No easy glory for African footballers
No easy glory for African footballers Website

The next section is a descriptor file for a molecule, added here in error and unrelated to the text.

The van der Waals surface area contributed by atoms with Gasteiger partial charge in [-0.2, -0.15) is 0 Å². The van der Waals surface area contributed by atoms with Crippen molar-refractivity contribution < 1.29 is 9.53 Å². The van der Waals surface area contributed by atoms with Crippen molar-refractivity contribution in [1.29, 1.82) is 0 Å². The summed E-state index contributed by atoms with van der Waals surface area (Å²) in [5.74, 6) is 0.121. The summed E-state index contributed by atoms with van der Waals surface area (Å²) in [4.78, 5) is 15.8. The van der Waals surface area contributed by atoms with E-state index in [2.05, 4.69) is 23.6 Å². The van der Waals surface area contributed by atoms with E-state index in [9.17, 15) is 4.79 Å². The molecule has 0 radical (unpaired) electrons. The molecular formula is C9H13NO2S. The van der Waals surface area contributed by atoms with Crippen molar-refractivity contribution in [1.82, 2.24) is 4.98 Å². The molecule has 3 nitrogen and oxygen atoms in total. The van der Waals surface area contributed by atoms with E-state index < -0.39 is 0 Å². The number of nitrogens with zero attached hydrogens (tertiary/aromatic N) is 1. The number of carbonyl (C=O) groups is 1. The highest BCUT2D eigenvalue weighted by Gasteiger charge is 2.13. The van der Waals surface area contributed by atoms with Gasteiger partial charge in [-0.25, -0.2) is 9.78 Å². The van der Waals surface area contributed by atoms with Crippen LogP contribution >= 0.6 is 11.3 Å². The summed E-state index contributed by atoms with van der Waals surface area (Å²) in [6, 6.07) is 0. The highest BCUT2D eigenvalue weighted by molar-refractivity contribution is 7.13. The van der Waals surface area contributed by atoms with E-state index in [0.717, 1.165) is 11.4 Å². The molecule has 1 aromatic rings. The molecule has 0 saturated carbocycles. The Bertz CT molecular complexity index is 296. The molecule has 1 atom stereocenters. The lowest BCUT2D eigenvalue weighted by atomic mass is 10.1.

Belgian football coach Francis Macors is proud of his team's record. "We beat Charleroi 3-2, we beat the Australian national team 1-0, we drew 0-0 against Algeria, and beat Oman 4-1. We're pretty good." And so they should be. His team includes seven former international players, including Guinea's former goalkeeper, the former captain of Congo, and members of the top Ivory Coast and Algerian national teams. But despite their past glories, life is not good for these players. None has a current contract. The team that Macors runs is called "Footballeurs Sans Frontieres". He set it up so that unemployed players could keep fit and stay in training. His players try to keep their spirits up. "My family back home are counting on me. I can't just leave them in the lurch," says Ngoko, a Cameroonian player. "In Africa people think football is easy, but it's not. I feel a bit... depressed. I know that's a strong word... it's stronger than me" African dream Every year hundreds of young African players come to Europe in the hope of striking it rich, following in the footsteps of stars such as Chelsea's Didier Drogba or Barcelona's Samuel Eto'o. At the African Cup of Nations, starting in Ghana this month, many national teams will be made up almost entirely of players who are contracted to European sides. But for the handful who make it, far more fail. Raffaele Poli, a Swiss academic, has studied the career paths of African footballers in Europe. He looked at 600 players who played in the top European leagues in 2002. Four years later, only 13% had progressed upwards. A third had simply disappeared from professional football. And yet they keep coming. Cheap talent Belgium is one of the main entry points for young Africans. Belgium is generous with its citizenship laws, and the football federation there has few limits on who can play professionally. Consequently, many clubs have made a business out of importing cheap African talent and then selling it on to wealthier European clubs. In the global football business, though, the talent is at the mercy of unscrupulous agents and clubs. Dirk de Vos of the Belgian football players' union showed us a contract between a club and an African player. Or rather, two contracts. One, properly printed, gave the player the correct minimum wage and benefits, and was lodged with the football federation. The other, hand-written, showed the true salary - less than a quarter of the official figure. "They have no choice but to sign the second contract," says de Vos. Other players we met had simply been abandoned on the streets by their agents when they failed a trial, or had their contract terminated. Scams Scams and false paperwork are common. In Ghent we met a young Nigerian player who was recruited at the age of 15. Too young to play officially, his agent had taken his passport to the Nigerian embassy in Brussels, where he had paid to have it "amended" to make him appear older. Last summer a Cameroonian player for Bayern Munich turned out to be travelling on a passport that actually belonged to a French woman. The club terminated his contract, but it is still far too easy for under-age players to be recruited from Africa. "You can bribe anyone," says Jean-Claude Mbvoumin a former Cameroonian international player, who now runs a support group for abandoned footballers in Paris. It is in nobody's interest to clean up the system. The clubs and agents want African talent, and the young footballers and their families want them to come. "Many children here don't want to return," says Jean-Claude Mbvoumin. "They say: if I go back my parents will kill me because I don't bring them money, or big cars. And that's the main objective." The worst of it is that the few successful examples are skewing the perceptions of young Africans, and in many cases encouraging them to abandon their education. "It's important to dream," says Jean-Claude Mbvoumin, "but the dreams about football now are not realistic."